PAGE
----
Due to the nature of an ERP implementation, the team must be led by a person with the project management front of mind. A dedicated individual manager can make the difference between success and failure. More than a part-time task master, the project manager provides leadership for a) accountability, b) transparency and c) decisiveness. We advise our clients that the entire ERP implementation team should keep a focus on excellent project management techniques.
2. A Commitment to Apply the Appropriate Resources
Public sector organizations must apply significant internal and external resources for ERP implementations. From data migration to user training, from a phased pilot to “go live” deployment, the correct vendor, consultant and internal business user resources are critical. We see many companies underestimate the required resources especially during critical phases of the project. We advise our clients to never trivialize the scope and scale of an ERP implementation. Success follows, when an organization allocates the proper amount of time and resources.
3. A Focus on Change Management
An ERP implementation brings with it change for the entire organization. The team sets the pace in implementing ERP for lasting operational change within an organization.
4. A Focus on Education
This point can’t be stressed enough. An ERP solution is only as good as an end-user’s ability to operate it. The team must design workshops and instruction to teach all types of users how to utilize the system to its full potential. Our implementation experts often suggest short, targeted training sessions. This allows users the time to try what they have learned and to develop ideas for process modifications and system optimization.
October 25, 2013
Non-profit and public sector organizations want financial management solutions that balance functionality with ease of use. They require solutions that are flexible to accommodate customizations and expandable to meet future needs and accommodate growth.
The best financial management solutions go beyond the basics of planning, budgeting, accounting, and managing cash flow, so organizations can extract added value from financial data to help decision-makers better guide operations. They need the ability to explore their own data to extract insights for strategic planning and to provide reliable financial forecasts.
To survive and thrive in today’s funding and regulatory environment organizations from K-12 school boards, to social services providers, community living groups, membership bodies and charities need every advantage they can gain, including solutions that can enhance their financial management and improve operational efficiencies. So what are the 6 challenges a potential financial management system should address?
1 The Need for an Integrated Solution
Typically an organization’s information is spread out amongst various repositories of data, in various databases, filing cabinets or personal staff computers. This generally results in information silos and a lack of a clear view into their operations. Integrating functionality and data sources that traditionally have been stored in separate applications and databases (silod) is essential for organizations that want clear insight into data from across the various departments or divisions, either at the central office or regional offices, schools, agencies etc.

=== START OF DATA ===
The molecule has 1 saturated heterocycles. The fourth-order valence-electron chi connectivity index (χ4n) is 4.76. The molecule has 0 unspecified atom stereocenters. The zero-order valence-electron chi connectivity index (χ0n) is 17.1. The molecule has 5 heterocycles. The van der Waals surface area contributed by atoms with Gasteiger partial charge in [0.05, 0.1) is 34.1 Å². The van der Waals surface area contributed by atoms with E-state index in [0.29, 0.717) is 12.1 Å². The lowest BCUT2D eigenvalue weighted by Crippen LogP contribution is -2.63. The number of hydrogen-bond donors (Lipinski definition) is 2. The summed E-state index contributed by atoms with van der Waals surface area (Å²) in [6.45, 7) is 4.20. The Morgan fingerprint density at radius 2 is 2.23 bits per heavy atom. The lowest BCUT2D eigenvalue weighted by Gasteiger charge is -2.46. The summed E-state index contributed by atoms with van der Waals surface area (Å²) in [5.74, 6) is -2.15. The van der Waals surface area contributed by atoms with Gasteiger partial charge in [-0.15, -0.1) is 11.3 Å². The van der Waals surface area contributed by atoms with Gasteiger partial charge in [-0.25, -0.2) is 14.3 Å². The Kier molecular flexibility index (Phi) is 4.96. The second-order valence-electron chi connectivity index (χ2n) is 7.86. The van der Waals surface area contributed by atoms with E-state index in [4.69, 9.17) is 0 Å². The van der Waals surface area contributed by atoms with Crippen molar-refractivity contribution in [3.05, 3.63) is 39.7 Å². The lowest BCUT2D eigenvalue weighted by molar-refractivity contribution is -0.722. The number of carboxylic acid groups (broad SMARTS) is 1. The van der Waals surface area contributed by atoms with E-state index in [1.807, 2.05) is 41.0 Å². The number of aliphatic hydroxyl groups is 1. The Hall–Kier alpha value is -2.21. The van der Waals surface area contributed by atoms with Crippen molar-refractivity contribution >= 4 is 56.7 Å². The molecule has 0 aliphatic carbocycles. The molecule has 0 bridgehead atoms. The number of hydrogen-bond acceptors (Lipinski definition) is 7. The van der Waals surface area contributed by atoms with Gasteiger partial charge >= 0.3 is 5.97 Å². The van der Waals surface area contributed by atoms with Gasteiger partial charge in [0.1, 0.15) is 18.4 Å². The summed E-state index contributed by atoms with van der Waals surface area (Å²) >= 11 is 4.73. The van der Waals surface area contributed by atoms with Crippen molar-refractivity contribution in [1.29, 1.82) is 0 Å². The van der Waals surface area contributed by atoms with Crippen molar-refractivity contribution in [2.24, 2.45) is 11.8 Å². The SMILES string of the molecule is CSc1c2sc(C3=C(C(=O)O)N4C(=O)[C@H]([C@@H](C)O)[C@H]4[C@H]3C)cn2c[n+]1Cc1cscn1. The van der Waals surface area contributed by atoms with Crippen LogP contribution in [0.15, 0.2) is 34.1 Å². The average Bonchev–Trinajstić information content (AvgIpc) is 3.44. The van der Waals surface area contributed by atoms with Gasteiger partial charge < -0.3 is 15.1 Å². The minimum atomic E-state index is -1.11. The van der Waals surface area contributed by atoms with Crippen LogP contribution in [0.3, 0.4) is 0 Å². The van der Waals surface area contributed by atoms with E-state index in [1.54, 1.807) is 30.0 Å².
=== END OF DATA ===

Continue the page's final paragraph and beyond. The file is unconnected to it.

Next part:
Financial management solutions need to integrate processes and data to help break down the artificial barriers of information silos, and information entered into one application must be simultaneously available for use in other applications, in real time. Integration can also better connect everyone in the organization with stakeholders, suppliers, and employees—including across the Internet and from internet collaboration portals. This in turn boosts productivity by freeing users from the burden of having to pull information from separate sources and enhances financial management.
The same application used for general accounting and financial management, such as general ledger, accounts payable, accounts receivable, asset management, project accounting, grant management, HR and Payroll and other traditional functions, should be expandable into other business processes. The value of financial management applications is magnified when Constituent Relationship Management (such as Microsoft Dynamics CRM) and other business and strategic information management systems’ functionality can be seamlessly integrated and shared.
This kind of expandability helps ensure a smooth user experience, and removes the barriers that might otherwise exist to sharing data and functionality across applications. Employees gain the ability to quickly and easily click their way to details about everything from staff schedules and expense claims to event bookings and donation campaigns—all by accessing a single, security-enhanced database (e.g. SQL Server) so people can make decisions based on the same store of data.
3 Audit Trails and Legal Requirements
Today’s financial management solutions must provide easily accessible audit trails and support other forms of verification or security for other regulatory and compliance organizations. The solution needs to support corporate quality initiatives and integrate with audit, Ministry or compliance functionality.
4 Support for Reporting and Analytics
Organizations also need financial management solutions that support, or better yet, directly integrate with robust reporting and analytical solutions. Without a flexible and easy-to-use reporting and analysis system in place, executives and analysts cannot get the insight they need to make informed decisions about the success factors and performance indicators that are native to that sector.